Nokia-Microsoft deal 'good' for developers and operators

Nokia-Microsoft deal 'good' for developers and operators

Summary: Nokia and Microsoft's smartphone tie-in will benefit developers, publishers and mobile operators, the companies said as they explained the rationale behind the deal


...seen "strong engagement" from Windows Phone 7 developers so far, with 8,000 applications already in its marketplace.

Ballmer said Nokia's "global expertise and focus on all price points and market segments will benefit Windows Phone broadly and Nokia's Windows Phones specifically".

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"We are very excited to work with Nokia's engineers, who have some of the most exciting image technologies anywhere in the world, to bring those technologies to Nokia Windows Phones," Ballmer said. "The Windows Phone ecosystem should ensure more innovation in the market, more choice for consumers and better opportunities for developers and service providers to showcase the enhancements they're making to their networks."

The precise terms of the deal between Nokia and Microsoft remain confidential. All Elop would say on the matter is that "the agreement does respect the fact that Windows Phone is a royalty-bearing product, but it also respects the unique value [Nokia brings] to the ecosystem".

Avoiding Android

Nokia decided not to adopt Android, which is royalty free, because the phone maker "would have difficulties differentiating within that ecosystem", Elop said. He argued that the "commoditisation risk was very high" if the company had taken that option.

"[With Android] the value is being moved out to Google, essentially, which was concerning to us," Elop explained, suggesting that Microsoft had provided the "best option to build and lead and fight".

IDC analyst John Delaney said he got the sense that Nokia "spoke to Google, but not for very long".

He also suggested that an unstated reason for avoiding the Google-backed open-source OS was "if they were to go with Android, there would be no glossing over that they're implicitly recognising the superiority of another software company".

"With Microsoft, they can spin it as the extention of an existing relationship," Delaney told ZDNet UK, referring to the companies' long-standing partnership on mobile office productivity software.

Reading between the lines, if they do anything with MeeGo, it won't be smartphones.

– John Delaney, IDC

MeeGo's future

Nokia will ship its first MeeGo device this year "as an opportunity to learn... about some of the wonderful work we've done around user experience", Elop said. After that, it will ask the MeeGo team to move its attention to "future platforms", he added.

"Reading between the lines, if they do anything with MeeGo, it won't be smartphones," Delaney said, warning that it would be premature to assume that the company was planning a MeeGo tablet.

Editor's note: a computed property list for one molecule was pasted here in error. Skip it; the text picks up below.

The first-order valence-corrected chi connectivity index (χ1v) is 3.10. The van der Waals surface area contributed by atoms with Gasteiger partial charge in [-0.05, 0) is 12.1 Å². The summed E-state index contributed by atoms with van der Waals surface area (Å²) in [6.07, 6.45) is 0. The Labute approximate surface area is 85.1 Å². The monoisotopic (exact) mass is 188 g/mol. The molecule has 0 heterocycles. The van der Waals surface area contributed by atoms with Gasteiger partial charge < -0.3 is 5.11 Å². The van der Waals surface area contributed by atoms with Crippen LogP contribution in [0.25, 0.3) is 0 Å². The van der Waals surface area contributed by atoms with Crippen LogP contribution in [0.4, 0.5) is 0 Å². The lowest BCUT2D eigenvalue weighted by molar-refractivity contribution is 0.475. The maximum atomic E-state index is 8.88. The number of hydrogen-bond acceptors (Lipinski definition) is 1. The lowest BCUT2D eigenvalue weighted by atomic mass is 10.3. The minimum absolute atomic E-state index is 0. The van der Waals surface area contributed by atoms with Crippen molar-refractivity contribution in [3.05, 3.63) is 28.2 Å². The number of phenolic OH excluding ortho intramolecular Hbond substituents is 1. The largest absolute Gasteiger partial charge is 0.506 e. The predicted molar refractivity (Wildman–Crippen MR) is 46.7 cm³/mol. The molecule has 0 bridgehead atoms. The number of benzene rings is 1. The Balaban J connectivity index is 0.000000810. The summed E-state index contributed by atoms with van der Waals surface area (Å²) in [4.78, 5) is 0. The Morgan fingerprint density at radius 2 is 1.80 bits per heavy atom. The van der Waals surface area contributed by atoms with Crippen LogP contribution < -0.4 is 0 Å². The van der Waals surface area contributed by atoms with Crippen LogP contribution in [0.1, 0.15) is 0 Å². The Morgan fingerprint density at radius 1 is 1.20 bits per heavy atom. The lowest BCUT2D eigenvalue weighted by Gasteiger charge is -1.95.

"One of the things Nokia doesn't have any play for is the connected home," Delaney noted. "Microsoft does, in Windows Media Centre, but it's not a very strong play."

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Topics: Mobility, Smartphones

David Meyer

About David Meyer

David Meyer is a freelance technology journalist. He fell into journalism when he realised his musical career wouldn't pay the bills. David's main focus is on communications, as well as internet technologies, regulation and mobile devices.

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  • Nope - Elops is wrong. It's bad for Nokia, worse for Nokia developers. Nokia will lose out to Samsung in the emerging markets, and they still won't make much of an impact in the US which is already a mature smartphone market. Neither Microsoft nor Nokia are cool any more, and Apple and Google have shown it's not just technology and features, it's also a fashion business and this won't get them back in fashion.
  • Meegone! you are right. Nokia was for serious users who like details and know what a mobile OS should be like. It was never for fashion users. As a mobile OS, it is still better than iOS and Andriod, but its UI needed some improvement which Nokia was slow to bring because of unclear strategy and focus. That was the only problem. They were in the right direction with Symbian 3 and needed to shorten their development time to bring quick updates for UI and browser. They already lost (with this partnership) the customer mindshare in the rest of the world and they will find it difficult to capture the NA customer mindshare because of Android and iOS stronghold in NA. Nokia has also drilled serveral holes (abandoning Symbian 3, MeeGo and Qt) in thier own ship that is now on journey for 1/2 years towards Nokia/WinPhone! If somehow that ship reached to that point we will come here again and praise Elop, but for now it is thumps down for Nokia/Elop strategy. Lets see how their stocks go. May be MS will help their stocks to keep them up!
  • I think Nokia has the license to customize WP7 now, which is a good thing. Actually, they claim they'll be working in partnership with MS to that purpose. So, I'm already assuming that the WP7 OS we'll find on Nokia phones will be to some degree different (albait compatible, I really hope) from the one on other hardware producers.

    I also think it will be quite likely we'll see other features I can't really understand why are currently missing in WP7, such as thetering and Sync with Outlook.
    In other words, I think this degree of exclusivity may be enough to generate that uniqueness that is indeed needed to compete against the iPhone.
    Check this to see what other developers have to say: